That way they, they can't create a perfect environment where they know the encryption key that's getting generated, it's outside of their draw. Some things you'll realize when it comes to understanding if there is zero knowledge is you won't be able to do things like antivirus scanning of files or machine learning and behavioral detection of the, the data and searching for like personal information and addresses in the data. Because that means the vendor has access to the data, they can process it, and if they were malicious, they could extract it. So this is a good way to understand if a vendor does support this, and just like I mentioned, the administrators and engineers within the vendor don't have any access to the data. They can't get it. But that can also be extended to the product. So if you have a cloud deployed product that is cloud managed by default, does the administrator in your organization, maybe you use 'em, I don't know, CrowdStrike or Rapid seven or something, does the administrator in your organization have access to every single credential, every single finding, every single bit of data that's found?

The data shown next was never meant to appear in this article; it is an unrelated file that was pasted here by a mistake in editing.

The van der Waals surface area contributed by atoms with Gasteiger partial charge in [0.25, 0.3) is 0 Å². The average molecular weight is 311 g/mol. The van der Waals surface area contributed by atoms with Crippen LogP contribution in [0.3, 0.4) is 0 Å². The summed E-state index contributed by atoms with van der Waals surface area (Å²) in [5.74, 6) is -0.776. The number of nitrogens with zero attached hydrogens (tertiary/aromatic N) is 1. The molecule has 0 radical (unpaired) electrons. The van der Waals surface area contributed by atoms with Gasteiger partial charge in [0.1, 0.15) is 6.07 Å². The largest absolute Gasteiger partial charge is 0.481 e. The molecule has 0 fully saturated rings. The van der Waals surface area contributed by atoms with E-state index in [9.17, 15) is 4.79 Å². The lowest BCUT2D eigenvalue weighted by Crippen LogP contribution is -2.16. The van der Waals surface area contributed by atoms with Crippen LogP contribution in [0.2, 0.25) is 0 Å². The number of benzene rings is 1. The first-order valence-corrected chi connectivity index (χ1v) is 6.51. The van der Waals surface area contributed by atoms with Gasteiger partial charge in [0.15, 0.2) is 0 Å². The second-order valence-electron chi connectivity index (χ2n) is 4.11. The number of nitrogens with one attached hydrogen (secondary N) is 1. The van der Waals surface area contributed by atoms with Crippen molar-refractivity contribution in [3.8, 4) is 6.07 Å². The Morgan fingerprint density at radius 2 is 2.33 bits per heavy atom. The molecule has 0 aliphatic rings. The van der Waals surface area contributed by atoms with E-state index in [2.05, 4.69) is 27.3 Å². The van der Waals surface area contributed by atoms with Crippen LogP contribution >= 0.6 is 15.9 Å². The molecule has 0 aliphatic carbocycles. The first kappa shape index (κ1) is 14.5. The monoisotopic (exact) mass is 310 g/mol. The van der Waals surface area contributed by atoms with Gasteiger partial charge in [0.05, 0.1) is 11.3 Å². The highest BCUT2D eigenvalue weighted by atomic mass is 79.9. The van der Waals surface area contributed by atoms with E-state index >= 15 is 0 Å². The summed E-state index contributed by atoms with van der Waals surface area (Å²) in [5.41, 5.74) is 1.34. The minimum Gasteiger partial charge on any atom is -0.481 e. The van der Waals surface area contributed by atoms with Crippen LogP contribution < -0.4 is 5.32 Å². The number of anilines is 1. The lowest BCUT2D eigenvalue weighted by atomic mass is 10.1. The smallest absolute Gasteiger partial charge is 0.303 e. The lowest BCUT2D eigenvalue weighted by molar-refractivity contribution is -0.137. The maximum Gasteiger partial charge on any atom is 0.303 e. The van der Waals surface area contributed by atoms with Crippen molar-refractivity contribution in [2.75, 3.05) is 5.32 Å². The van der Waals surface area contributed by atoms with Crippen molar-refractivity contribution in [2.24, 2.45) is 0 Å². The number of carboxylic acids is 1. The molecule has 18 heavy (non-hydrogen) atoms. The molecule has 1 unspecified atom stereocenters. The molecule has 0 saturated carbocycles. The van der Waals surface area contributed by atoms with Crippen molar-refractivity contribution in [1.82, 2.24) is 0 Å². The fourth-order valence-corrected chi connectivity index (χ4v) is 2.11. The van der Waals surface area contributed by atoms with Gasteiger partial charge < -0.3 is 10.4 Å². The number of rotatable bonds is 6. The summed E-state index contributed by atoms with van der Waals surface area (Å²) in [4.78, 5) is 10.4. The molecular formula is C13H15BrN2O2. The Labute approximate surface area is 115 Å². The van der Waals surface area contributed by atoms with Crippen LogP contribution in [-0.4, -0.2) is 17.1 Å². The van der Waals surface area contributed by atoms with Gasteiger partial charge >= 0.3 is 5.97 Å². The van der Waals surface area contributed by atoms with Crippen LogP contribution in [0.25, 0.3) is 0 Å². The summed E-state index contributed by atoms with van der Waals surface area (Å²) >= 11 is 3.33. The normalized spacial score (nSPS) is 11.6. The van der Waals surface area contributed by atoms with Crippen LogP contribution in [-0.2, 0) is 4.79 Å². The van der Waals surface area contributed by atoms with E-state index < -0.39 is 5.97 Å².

The ideal scenario is no, even an administrator doesn't get access to the data unless they need it. And that's fairly common, right? An admin is somebody who's going to set up the environment, configure it, deploy it, they're usually not as intimately aware of or have a need for all the data. Now, day to day practitioners, yes, if you log into the solution and you manage vulnerabilities all day long, you have to have access to the data. But ideally that is decrypted client side and can be accessed. The benefits of zero knowledge are very similar to the benefits of zero trust. They go a little, they go further, such as minimizing the attack service. In an example, if for a keeper as an example, right? If we get a request from the government that says, Hey, we think that person XYZ has done some suspicious activity, please send me their data.